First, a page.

Teaching English Language Learners: Observation

Observation and Description

Overall Teaching Situation

In this classroom, the teacher stands in front of the students, and they face each other. The class seems to be composed of 10 or fewer students who are a good number of maximum efficiency (Hill, 2006). Some students are seated in pairs, whereas some are seated alone. The class seems to be the English language, and the students seem to be those that are normally described as limited English proficient or learning English as a second language. The class has various teaching aids, most notably a calendar, but there are other unidentified objects and charts within the classroom (Cary, 2007).

Observed Instructional Delivery Methods

The method of learning that is being utilized by the teachers, in this case, is instructor-led training. The teacher is in charge of disseminating knowledge to the students through various methods such as the establishment of rules and regulations to maintain a learning atmosphere in the classroom and the use of facts, examples, definitions, and clarifications, which the teacher claims to do a lot of in the course of teaching English to children as a second or third language (Cary, 2007).

Observed Students’ Interaction with Instruction

In the course of the lesson, the students are sitting down behind their desks and listening attentively to the teacher. They are orderly and do not cause disturbances in the classroom or even talk to one another unnecessarily. The students listen to the teacher, and while some of them understand what is going on in the course of the lesson, others do not. This is evident when the teacher asks them questions, and some of them can answer, whereas others are unable to understand.

The students seem to be already familiar with this teaching method and know what to expect from the teacher besides what is expected of them while in the classroom (Hill, 2006). The interaction between the students and the teacher, feedback from the students, and their use of senses is promoted by the use of discussions, demonstrations, and classroom activities. The teacher introduces little bits of information at a time and keeps repeating it until the students understand.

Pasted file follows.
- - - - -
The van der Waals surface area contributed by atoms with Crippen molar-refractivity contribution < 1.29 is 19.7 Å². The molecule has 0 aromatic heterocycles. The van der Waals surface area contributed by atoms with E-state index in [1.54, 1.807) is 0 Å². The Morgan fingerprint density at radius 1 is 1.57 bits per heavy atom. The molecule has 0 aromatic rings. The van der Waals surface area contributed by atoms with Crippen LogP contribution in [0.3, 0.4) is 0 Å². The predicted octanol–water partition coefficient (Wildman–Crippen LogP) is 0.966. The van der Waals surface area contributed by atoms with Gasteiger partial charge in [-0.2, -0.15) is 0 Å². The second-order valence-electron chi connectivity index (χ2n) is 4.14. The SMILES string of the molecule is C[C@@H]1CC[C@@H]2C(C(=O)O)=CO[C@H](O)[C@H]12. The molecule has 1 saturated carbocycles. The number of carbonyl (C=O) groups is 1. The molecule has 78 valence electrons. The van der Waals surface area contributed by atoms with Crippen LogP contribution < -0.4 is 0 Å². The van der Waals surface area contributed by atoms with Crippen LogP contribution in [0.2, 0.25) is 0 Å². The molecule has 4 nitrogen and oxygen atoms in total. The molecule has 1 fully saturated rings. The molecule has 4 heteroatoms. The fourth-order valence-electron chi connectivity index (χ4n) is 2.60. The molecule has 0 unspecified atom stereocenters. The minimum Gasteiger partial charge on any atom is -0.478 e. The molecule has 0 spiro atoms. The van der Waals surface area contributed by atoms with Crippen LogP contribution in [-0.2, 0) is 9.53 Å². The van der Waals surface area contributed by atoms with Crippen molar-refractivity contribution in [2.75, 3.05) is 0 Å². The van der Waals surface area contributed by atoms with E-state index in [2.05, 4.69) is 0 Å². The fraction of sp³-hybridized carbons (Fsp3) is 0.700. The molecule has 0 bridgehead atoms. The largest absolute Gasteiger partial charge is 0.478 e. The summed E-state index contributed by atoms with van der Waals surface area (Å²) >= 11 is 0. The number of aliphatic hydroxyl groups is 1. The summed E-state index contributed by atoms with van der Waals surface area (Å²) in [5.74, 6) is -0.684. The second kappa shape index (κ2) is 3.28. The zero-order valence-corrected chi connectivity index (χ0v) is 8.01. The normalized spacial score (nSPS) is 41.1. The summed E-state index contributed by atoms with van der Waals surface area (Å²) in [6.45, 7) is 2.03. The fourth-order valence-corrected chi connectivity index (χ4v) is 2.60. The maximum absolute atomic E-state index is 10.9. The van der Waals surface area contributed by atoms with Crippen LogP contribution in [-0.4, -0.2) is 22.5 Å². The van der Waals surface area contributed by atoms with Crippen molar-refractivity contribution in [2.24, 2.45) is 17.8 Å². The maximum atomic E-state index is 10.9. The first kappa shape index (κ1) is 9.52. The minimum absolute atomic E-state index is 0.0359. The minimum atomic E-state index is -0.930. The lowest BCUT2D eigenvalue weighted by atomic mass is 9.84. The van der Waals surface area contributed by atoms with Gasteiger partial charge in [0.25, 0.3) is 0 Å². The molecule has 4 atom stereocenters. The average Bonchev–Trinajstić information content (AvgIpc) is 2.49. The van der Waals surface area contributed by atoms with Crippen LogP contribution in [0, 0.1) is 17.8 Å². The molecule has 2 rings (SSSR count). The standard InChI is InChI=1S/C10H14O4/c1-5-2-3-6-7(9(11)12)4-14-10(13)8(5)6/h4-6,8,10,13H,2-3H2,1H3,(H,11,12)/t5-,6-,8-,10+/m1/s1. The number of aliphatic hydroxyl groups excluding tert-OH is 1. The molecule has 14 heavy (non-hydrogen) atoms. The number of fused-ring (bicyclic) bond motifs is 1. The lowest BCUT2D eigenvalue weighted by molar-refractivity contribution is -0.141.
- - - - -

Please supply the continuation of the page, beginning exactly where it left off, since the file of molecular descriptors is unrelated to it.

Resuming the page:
She is patient enough to use the children’s first languages for communication (Cary, 2007). The students can understand the teacher’s instructions and respond appropriately in the classroom. The teacher knows her students so well she can identify what each student can understand in English and what they cannot understand in English and has learned to communicate with her students despite its difficulty (Hill, 2006).

Analysis, Exploration, and Reasoning

Pedagogical Strategies Observed Which Can Mitigate Challenges Encountered In a Classroom with English Learner Students

There are many challenges that may be associated with English learner students. However, these problems may be avoided through the teacher’s initiative to create an environment that is friendly for students who have trouble communicating in English. The use of simple and clear English in sentences enhances the understanding of the language by these learners (Hill, 2006).

Another approach which the teacher in the video has already employed is appreciating the students’ keenness to participate in the learning experience, which is attested by them raising their hands to answer the questions; this eliminates challenges by building their confidence and English-speaking skills. Where students are unable to understand the questions that the teacher is asking, she elaborates by rephrasing the questions to what the learner can understand better. Where the student does not have a very good grasp of the language, she asks other students to explain classroom matters in the language that she can understand (Cary, 2007).

Student Engagement with the Lesson

The students in this class are highly engaged with the lesson. This is seen in their attentive listening to the teacher and the fact that they understand what the teacher is saying. Also, they demonstrate their engagement through participation in class by responding to the teacher. This is manifested by the fact that they can answer questions and even indicate that they do not know the answers to the questions. This conclusion is also based on the fact that the students respond to instructions, such as when the teacher asks one student to translate her instructions to another student who is not so adept at the English language.

Level of Observed Student Engagement with the Lesson

In this class situation, the teacher can elicit a high level of engagement from the students, primarily by asking questions. Students demonstrated their engagement by volunteering to answer, which is a good sign of engagement (Hill, 2006). They also showed their engagement by answering questions verbally and using the calendar as a teaching aid, which enabled the students to exploit various skills. Also, this enables the teacher to motivate the student and sustain that motivation. In this classroom, the students also can learn from each other and through activities, which makes their process of learning English easier and faster for them (Cary, 2007).

References

Cary, S. (2007). Working with English Language Learners, Second Edition: Answers to Teachers’ Top Ten Questions. Portsmouth: Heinemann.

Hill, J. (2006). Classroom Instruction That Works with English Language Learners. London: Association for Supervision & Curriculum Development.